Natural Pet Food Grandview MO

Most holistic vets agree that raw, fresh foods are best, but if hunting fresh game isn’t on your to'do list, you can cart home the next best thing. Good commercial food does exist, but you have to know what to look for. Ingredients that sound like good sources of meat may actually come from parts from 4D animals—dead, diseased, dying, or disabled.

MetroPAWS KC
(816) 200-PETZ
1600 Grand Blvd suite #103
Kansas City, MO
 
PetSmart
(816) 348-7956
1157 E North Ave
Belton, MO
Hours
Monday - Friday: 9:00-9:00
Sunday: 10:00-6:00

PetSmart
(816) 363-3306
8600 Ward Pkwy
Kansas City, MO
Hours
Monday - Friday: 9:00-9:00
Sunday: 10:00-6:00

PETCO
(816) 478-3811
4802 Noland Road
Kansas City, MO
Hours
Monday: 9:00am-9:00pm
Tuesday: 9:00am-9:00pm
Wednesday: 9:00am-9:00pm
Thursday: 9:00am-9:00pm
Friday: 9:00am-9:00pm
Saturday: 9:00am-9:00pm
Sunday: 10:00am-7:00pm

PETCO
(913) 859-9720
11620 West 95th Street
Overland Park, KS
Hours
Monday: 9:00am-9:00pm
Tuesday: 9:00am-9:00pm
Wednesday: 9:00am-9:00pm
Thursday: 9:00am-9:00pm
Friday: 9:00am-9:00pm
Saturday: 9:00am-9:00pm
Sunday: 10:00am-6:00pm

PETCO
(816) 942-6702
1210 West 136th Street
Kansas City, MO
Hours
Monday: 9:00am-9:00pm
Tuesday: 9:00am-9:00pm
Wednesday: 9:00am-9:00pm
Thursday: 9:00am-9:00pm
Friday: 9:00am-9:00pm
Saturday: 9:00am-9:00pm
Sunday: 10:00am-7:00pm

PETCO
(816) 246-0169
1860 NW Chipman Road Building C
Lees Summit, MO
Hours
Monday: 9:00am-9:00pm
Tuesday: 9:00am-9:00pm
Wednesday: 9:00am-9:00pm
Thursday: 9:00am-9:00pm
Friday: 9:00am-9:00pm
Saturday: 9:00am-9:00pm
Sunday: 10:00am-7:00pm

PetSmart
(913) 338-5544
11501 Metcalf Ave
Overland Park, KS
Hours
Monday - Friday: 9:00-9:00
Sunday: 10:00-6:00

PETCO
(913) 385-7387
6801 West 75th Street
Overland Park, KS
Hours
Monday: 9:00am-9:00pm
Tuesday: 9:00am-9:00pm
Wednesday: 9:00am-9:00pm
Thursday: 9:00am-9:00pm
Friday: 9:00am-9:00pm
Saturday: 9:00am-9:00pm
Sunday: 10:00am-7:00pm

PetSmart
(913) 384-4445
5810 Antioch
Merriam, KS
Hours
Monday - Friday: 9:00-9:00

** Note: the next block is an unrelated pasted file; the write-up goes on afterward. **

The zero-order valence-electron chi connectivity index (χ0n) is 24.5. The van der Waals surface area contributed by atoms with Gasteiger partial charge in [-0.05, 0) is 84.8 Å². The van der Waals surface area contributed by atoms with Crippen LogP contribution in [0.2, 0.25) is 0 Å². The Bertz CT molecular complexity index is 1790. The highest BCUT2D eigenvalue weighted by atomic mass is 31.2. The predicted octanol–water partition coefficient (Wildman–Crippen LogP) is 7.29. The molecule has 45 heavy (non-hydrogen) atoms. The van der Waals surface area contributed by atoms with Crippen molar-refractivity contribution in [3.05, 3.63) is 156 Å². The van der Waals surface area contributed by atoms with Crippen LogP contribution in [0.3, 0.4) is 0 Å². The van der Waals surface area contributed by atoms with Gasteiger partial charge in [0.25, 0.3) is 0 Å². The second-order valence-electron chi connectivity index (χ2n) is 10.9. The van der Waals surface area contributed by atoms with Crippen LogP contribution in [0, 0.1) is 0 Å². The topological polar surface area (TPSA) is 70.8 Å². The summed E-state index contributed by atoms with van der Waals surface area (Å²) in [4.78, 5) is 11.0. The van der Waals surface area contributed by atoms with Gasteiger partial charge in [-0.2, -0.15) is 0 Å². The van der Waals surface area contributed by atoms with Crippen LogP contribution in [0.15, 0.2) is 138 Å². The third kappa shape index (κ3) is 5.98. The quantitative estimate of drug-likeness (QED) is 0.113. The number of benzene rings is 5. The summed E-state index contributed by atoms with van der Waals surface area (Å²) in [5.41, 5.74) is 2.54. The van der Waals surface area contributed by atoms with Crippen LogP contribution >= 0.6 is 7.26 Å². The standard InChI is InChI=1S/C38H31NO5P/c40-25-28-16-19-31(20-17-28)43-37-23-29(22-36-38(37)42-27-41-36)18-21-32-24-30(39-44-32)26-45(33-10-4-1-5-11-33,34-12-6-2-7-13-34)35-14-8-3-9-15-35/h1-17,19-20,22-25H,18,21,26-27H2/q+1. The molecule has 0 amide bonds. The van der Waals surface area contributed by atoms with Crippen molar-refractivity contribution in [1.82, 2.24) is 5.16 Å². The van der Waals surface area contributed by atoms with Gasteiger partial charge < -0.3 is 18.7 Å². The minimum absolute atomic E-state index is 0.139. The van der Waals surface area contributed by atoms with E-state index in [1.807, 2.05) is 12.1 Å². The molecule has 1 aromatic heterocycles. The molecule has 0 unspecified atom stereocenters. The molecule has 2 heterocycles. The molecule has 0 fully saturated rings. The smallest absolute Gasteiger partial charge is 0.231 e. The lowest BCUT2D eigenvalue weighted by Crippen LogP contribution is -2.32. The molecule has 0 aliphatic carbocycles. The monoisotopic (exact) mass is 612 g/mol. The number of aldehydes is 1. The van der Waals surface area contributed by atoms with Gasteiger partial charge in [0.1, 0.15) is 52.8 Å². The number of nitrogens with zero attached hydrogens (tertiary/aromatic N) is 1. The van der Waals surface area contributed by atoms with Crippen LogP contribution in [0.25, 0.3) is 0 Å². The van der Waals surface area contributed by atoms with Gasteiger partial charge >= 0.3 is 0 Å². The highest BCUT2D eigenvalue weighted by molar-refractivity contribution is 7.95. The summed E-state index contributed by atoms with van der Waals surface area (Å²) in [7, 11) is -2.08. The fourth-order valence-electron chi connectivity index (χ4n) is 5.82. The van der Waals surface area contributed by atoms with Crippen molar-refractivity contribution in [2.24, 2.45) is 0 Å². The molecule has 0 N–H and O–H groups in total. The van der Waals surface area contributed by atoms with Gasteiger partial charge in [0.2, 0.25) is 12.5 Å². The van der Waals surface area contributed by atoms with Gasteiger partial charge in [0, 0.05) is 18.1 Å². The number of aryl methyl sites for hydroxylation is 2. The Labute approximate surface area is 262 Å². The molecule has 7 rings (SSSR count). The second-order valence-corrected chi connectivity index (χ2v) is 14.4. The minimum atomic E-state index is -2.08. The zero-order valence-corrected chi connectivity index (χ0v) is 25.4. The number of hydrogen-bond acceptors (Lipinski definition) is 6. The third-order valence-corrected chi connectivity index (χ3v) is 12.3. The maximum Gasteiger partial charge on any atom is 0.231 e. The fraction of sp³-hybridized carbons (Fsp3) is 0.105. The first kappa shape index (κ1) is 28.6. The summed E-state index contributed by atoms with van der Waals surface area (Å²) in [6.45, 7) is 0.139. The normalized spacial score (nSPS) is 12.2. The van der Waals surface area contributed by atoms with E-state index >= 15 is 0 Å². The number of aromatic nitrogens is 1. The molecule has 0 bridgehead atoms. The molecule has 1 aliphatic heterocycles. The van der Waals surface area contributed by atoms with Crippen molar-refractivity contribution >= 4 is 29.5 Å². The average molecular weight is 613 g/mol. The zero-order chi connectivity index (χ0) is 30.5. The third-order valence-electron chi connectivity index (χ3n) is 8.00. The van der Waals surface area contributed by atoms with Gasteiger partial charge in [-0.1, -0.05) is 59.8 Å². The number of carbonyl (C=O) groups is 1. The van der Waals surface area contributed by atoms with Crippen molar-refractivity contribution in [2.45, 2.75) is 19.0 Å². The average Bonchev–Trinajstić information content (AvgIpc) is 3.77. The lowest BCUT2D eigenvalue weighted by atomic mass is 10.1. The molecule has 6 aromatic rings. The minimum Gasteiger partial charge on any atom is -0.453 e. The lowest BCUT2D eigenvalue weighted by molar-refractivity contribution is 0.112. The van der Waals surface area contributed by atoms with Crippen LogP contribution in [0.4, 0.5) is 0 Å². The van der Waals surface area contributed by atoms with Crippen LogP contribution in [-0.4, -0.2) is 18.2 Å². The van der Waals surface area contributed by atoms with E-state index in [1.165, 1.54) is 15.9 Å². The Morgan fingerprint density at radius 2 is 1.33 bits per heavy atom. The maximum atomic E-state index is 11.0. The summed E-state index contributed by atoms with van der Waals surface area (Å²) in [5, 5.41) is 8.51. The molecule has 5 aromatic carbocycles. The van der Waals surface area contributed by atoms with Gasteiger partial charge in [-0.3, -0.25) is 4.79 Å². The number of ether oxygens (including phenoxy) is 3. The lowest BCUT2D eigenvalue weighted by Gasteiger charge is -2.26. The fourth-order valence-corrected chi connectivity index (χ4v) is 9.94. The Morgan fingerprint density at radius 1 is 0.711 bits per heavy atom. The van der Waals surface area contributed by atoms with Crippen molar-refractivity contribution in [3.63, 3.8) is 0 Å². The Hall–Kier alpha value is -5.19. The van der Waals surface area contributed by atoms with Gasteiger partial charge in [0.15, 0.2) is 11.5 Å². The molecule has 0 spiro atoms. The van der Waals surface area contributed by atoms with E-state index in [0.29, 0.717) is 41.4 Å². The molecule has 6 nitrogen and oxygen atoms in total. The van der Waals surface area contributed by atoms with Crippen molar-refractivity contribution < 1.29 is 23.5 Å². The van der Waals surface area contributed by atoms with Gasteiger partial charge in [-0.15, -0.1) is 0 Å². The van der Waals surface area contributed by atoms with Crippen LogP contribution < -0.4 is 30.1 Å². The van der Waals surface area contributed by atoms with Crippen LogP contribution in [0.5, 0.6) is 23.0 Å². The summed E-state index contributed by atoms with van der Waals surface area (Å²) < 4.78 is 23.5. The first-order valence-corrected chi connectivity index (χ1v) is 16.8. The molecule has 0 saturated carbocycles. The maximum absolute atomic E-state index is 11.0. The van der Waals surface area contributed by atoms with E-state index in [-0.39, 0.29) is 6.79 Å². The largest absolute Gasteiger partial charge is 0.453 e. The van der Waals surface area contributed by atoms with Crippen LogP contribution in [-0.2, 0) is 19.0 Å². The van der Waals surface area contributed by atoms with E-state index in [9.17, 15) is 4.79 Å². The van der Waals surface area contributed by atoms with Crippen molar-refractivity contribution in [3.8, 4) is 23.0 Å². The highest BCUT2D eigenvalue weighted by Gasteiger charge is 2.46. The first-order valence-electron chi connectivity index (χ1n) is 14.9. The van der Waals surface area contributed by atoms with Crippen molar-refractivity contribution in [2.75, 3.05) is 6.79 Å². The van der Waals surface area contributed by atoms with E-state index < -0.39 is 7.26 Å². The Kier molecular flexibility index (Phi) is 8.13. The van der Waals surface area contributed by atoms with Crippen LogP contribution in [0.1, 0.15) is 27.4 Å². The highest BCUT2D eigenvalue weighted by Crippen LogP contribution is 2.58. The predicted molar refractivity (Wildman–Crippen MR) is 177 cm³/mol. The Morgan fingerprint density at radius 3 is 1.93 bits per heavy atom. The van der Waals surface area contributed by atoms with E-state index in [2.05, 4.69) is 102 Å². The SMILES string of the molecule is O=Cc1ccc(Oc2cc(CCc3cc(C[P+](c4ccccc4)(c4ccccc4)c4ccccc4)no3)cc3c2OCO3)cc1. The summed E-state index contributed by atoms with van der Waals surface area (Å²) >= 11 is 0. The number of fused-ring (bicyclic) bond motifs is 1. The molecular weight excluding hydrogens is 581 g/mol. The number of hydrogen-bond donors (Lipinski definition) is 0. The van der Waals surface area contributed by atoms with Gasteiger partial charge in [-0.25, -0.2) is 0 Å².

Sunday: 10:00-6:00

Creature Comforts—Out of the Bag

Provided by: 

By Kathy Summers

Most holistic vets agree that raw, fresh foods are best, but if hunting fresh game isn’t on your to-do list, you can cart home the next best thing. Good commercial food does exist, but you have to know what to look for. Ingredients that sound like good sources of meat may actually come from parts from 4D animals—dead, diseased, dying, or disabled. And while most pet food labels carry reassuring advertising messages touting complete and balanced nutrition, they may still contain cheap grains and slaughterhouse rejects, says William Falconer, DVM, a certified veterinary homeopath in Austin, Texas.

To provide an optimum diet, you first need to understand who you’re really feeding, he says. “With dog breeding, all we did was take the wolf and modify the genes to alter appearance, so the little teacup poodle, the German shepherd, and the Great Dane are all really wolves inside, digestively speaking.” Similarly, the house cat has a bit of bobcat inside.

Raw meats most closely match a predator’s natural diet, but feeding a raw-meat diet to house pets isn’t always practical. Instead, health food stores and boutiques like dog bakeries offer a range of healthy alternatives made from fresh chicken, beef, and lamb and organic fruits and vegetables. These foods cost more by volume, but your pet may thrive on smaller quantities. For example, Flint River Ranch, makers of oven-baked kibble for dogs, suggests feeding at least 20 percent less of this high-density food than other dry foods.

High-priced kibble doesn’t always signify high quality, however. “Science Diet is a good example of an expensive junk food,” says Falconer, who describes the product as nutritionally lifeless and toxic to pets. Adult large breed Science Diet kibble for dogs lists corn as its first ingredient, followed by chicken by-product meal, soybean meal, and animal fat, with chicken cartilage (the only identifiable chicken part) listed farther down after iodized salt. But still, it’s prominently displayed in many veterinary clinics. “The manufacturer donates the product to veterinary schools,” he says, “so guess which food veterinarians learn about first?”

All this begs the question: If so many veterinarians don’t even know good nutrition, who sets the standards? Unfortunately, the $15 billion pet food industry is only loosely regulated, and foods do not need FDA approval before coming to market. The Association of American Feed Control Officials (AAFCO) provides standards, but according to Jean Hofve, DVM, a holistic veterinarian in Jamestown, Colorado, “Some of the standards used for our pets are extrapolated from [rats and pigs], and we don’t really know if [those species] have the same requirements as dogs and cats. In fact, in most cases they probably do not.” Commercial farmers have a financial interest in growing pigs fast to get to market, explains Hofve, and rats generate quickly, making them convenient lab animals. But our health and longevity goals for...

Author: Kathy Summers

Copyright 1999-2009 Natural Solutions: Vibrant Health, Balanced Living/Alternative Medicine/InnoVisi...

Local Events

Greater Kansas City Dog Training Club, Inc.
Dates: 4/19/2014 – 4/19/2014
Location:
Sports City Blue Springs
View Details

Greater Kansas City Dog Training Club, Inc.
Dates: 4/20/2014 – 4/20/2014
Location:
Sports City Blue Springs
View Details

Kansas City Golden Retriever Club
Dates: 5/17/2014 – 5/17/2014
Location:
Park at Claircrest Pleasant Hill
View Details

Kansas City Golden Retriever Club
Dates: 5/18/2014 – 5/18/2014
Location:
Park at Claircrest Pleasant Hill
View Details